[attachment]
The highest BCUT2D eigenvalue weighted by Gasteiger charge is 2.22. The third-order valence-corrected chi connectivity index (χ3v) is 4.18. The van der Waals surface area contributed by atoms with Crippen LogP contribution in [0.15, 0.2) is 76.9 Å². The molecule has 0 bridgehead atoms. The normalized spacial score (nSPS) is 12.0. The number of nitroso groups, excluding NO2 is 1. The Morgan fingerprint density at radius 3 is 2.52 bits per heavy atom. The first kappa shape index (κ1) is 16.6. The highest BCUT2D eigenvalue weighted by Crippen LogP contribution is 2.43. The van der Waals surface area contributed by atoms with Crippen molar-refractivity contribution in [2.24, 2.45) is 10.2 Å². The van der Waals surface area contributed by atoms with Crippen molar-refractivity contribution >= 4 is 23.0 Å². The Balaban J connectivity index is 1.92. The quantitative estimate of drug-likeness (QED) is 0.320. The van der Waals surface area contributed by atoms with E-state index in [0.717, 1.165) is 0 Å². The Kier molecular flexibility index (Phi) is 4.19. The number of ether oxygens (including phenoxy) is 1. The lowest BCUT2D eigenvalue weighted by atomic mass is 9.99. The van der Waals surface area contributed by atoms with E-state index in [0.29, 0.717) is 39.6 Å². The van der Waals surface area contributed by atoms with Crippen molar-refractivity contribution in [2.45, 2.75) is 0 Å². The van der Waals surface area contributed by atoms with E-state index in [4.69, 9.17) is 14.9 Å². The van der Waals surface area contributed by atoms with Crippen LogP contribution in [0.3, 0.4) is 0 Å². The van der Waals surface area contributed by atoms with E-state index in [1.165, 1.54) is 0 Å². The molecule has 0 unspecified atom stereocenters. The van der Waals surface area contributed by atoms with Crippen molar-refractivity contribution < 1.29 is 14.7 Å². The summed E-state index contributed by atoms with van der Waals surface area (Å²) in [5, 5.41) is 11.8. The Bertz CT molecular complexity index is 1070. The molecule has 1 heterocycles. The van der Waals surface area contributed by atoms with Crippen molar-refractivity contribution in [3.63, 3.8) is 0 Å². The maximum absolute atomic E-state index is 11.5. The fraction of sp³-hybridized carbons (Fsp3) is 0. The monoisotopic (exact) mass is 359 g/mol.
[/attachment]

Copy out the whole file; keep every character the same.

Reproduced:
The highest BCUT2D eigenvalue weighted by Gasteiger charge is 2.22. The third-order valence-corrected chi connectivity index (χ3v) is 4.18. The van der Waals surface area contributed by atoms with Crippen LogP contribution in [0.15, 0.2) is 76.9 Å². The molecule has 0 bridgehead atoms. The normalized spacial score (nSPS) is 12.0. The number of nitroso groups, excluding NO2 is 1. The Morgan fingerprint density at radius 3 is 2.52 bits per heavy atom. The first kappa shape index (κ1) is 16.6. The highest BCUT2D eigenvalue weighted by Crippen LogP contribution is 2.43. The van der Waals surface area contributed by atoms with Crippen molar-refractivity contribution in [2.24, 2.45) is 10.2 Å². The van der Waals surface area contributed by atoms with Crippen molar-refractivity contribution >= 4 is 23.0 Å². The Balaban J connectivity index is 1.92. The quantitative estimate of drug-likeness (QED) is 0.320. The van der Waals surface area contributed by atoms with E-state index in [0.717, 1.165) is 0 Å². The Kier molecular flexibility index (Phi) is 4.19. The number of ether oxygens (including phenoxy) is 1. The lowest BCUT2D eigenvalue weighted by atomic mass is 9.99. The van der Waals surface area contributed by atoms with E-state index in [0.29, 0.717) is 39.6 Å². The van der Waals surface area contributed by atoms with Crippen molar-refractivity contribution in [2.45, 2.75) is 0 Å². The van der Waals surface area contributed by atoms with E-state index in [4.69, 9.17) is 14.9 Å². The van der Waals surface area contributed by atoms with Crippen LogP contribution in [0.3, 0.4) is 0 Å². The van der Waals surface area contributed by atoms with E-state index in [1.165, 1.54) is 0 Å². The molecule has 0 unspecified atom stereocenters. The van der Waals surface area contributed by atoms with Crippen molar-refractivity contribution < 1.29 is 14.7 Å². The summed E-state index contributed by atoms with van der Waals surface area (Å²) in [5, 5.41) is 11.8. The Bertz CT molecular complexity index is 1070. The molecule has 1 heterocycles. The van der Waals surface area contributed by atoms with Crippen molar-refractivity contribution in [3.63, 3.8) is 0 Å². The maximum absolute atomic E-state index is 11.5. The fraction of sp³-hybridized carbons (Fsp3) is 0. The monoisotopic (exact) mass is 359 g/mol.